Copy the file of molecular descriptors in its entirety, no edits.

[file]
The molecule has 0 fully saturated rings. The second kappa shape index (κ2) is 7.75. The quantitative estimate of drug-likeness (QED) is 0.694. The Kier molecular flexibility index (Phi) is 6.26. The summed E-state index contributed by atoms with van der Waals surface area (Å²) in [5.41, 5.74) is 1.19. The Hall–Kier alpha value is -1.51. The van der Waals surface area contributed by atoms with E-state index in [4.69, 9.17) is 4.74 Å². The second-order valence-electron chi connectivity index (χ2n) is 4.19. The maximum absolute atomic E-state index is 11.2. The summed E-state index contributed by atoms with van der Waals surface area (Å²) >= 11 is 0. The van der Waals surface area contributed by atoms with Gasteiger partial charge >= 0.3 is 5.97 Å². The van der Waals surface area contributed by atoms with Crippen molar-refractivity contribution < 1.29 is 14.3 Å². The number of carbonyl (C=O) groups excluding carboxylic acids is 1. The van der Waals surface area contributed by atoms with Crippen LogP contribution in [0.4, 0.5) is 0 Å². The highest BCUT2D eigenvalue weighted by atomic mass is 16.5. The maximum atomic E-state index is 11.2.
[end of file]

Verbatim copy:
The molecule has 0 fully saturated rings. The second kappa shape index (κ2) is 7.75. The quantitative estimate of drug-likeness (QED) is 0.694. The Kier molecular flexibility index (Phi) is 6.26. The summed E-state index contributed by atoms with van der Waals surface area (Å²) in [5.41, 5.74) is 1.19. The Hall–Kier alpha value is -1.51. The van der Waals surface area contributed by atoms with E-state index in [4.69, 9.17) is 4.74 Å². The second-order valence-electron chi connectivity index (χ2n) is 4.19. The maximum absolute atomic E-state index is 11.2. The summed E-state index contributed by atoms with van der Waals surface area (Å²) >= 11 is 0. The van der Waals surface area contributed by atoms with Gasteiger partial charge >= 0.3 is 5.97 Å². The van der Waals surface area contributed by atoms with Crippen molar-refractivity contribution < 1.29 is 14.3 Å². The number of carbonyl (C=O) groups excluding carboxylic acids is 1. The van der Waals surface area contributed by atoms with Crippen LogP contribution in [0.4, 0.5) is 0 Å². The highest BCUT2D eigenvalue weighted by atomic mass is 16.5. The maximum atomic E-state index is 11.2.